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Designed in 1951 as an orchestra chair, Eiermann’s SE 68 is still unique today with its refined, minimal design and its seating comfort.
It was the first chair in Germany to feature a tubular steel frame in conjunction with an “organically” shaped seat and backrest made of moulded wood. To give furniture a “human dimension”, was Egon Eiermann’s goal – anyone who has ever sat on his SE 68 knows he lived up to this aim.
Durable, comfortable and space efficient the SE 68 is ideal for institutional, office and dining applications in a commercial or home environment.
- Egon Eiermann, Germany (1951)
- Made in Germany
- Seat and back of stained laminated wood veneer, chrome-plated or powder coated steel legs, plastic guides
- Seat Height 50cm / 19.7"
- Height 79cm / 31"
- Seat Depth 40cm / 15.7"
- Width 47cm / 18.5"
- Seat Width 47cm / 18.5"
- Weight 5kg / 12lbs
When the German architect and designer Egon Eiermann (1904-1970) first made his name internationally at the Brussels World Exhibition with eight glass and steel pavilions created in collaboration with the Bauhaus architect Sep Ruf, he has already been on of the leading German architects. Before and during as well as after the war, he contributed to the construction of buildings of great importance for his country and his age. He became especially wellknown for the building of the new Gedächtnis-Kirche in Berlin, which became a symbol of West Berlin in the post-war years.
Egon Eiermann was a perfectionist to the smallest detail, and like several of his contemporary designers, he also created the interior for several of the buildings he constructed, including the furniture. Some of the early examples include the three-legged chair SE 42 from 1949, and the swivel chair SGB 197. His most important designs include the SE68 Muli purpose chair and not least the SE 18 Folding Chair, probably Eiermann’s most well-known chair ever, designed for the German producer Wilde + Spieth. The chair won The Good Design Award at the Museum of Modern Art in New York in 1953, and the silver medal at the Triennale in Milan in 1954. An obvious element of Eiermann’s view on design was the emphasis on both function and ergonomics, and he was uncompromising, when it came to finding the perfect form.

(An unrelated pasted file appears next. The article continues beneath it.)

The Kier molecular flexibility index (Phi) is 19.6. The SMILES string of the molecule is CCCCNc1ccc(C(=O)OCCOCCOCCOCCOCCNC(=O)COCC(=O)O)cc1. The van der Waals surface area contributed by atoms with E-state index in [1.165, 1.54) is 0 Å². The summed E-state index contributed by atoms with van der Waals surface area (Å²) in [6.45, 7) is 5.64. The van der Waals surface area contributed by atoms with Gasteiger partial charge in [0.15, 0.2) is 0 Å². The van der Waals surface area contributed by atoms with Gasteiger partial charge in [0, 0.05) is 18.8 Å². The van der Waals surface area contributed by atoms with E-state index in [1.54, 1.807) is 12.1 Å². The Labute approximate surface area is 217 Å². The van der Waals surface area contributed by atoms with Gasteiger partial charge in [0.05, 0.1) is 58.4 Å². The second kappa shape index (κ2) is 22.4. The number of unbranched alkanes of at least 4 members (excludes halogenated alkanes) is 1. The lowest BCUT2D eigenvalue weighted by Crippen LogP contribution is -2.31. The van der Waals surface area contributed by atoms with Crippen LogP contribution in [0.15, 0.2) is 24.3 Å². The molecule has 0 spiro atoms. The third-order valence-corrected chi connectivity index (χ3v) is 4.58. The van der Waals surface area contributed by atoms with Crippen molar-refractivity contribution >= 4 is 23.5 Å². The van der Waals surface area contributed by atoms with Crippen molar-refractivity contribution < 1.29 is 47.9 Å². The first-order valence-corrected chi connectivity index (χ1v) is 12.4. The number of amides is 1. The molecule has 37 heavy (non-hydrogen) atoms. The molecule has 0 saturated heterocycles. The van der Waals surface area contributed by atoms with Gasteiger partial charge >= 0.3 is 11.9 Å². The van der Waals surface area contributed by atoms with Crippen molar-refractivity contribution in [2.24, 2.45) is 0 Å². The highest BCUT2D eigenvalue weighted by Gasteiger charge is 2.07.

Wilde + Spieth
The story of Wilde + Spieth dates back to 1831 and since the very beginning the focus has been on long-lasting quality. That is how the collaboration with famous German architect Egon Eiermann came to be in the late 1940s when he collaborated closely with Wilde + Spieth to create a line of furniture items using steel and plywood that is still in production today. Quality in not taken for granted because quality is the sum of several equally important steps. To them, a chair is not just a chair, for instance, but an object that must adhere to human-scale values such as ergonomic requirements, tactile surfaces, natural materials and items that must keep an aligned balance between function and aesthetics. This is what makes quality design last a lifetime and can pass through generations - all this is what makes a true classic. Spare parts ensure that the design classics can be repaired and do not have to be thrown out. The wood that Wilde + Spieth use all originates from Germany and is processed at just outside the German town Brakel. For every tree used, a new tree is planted.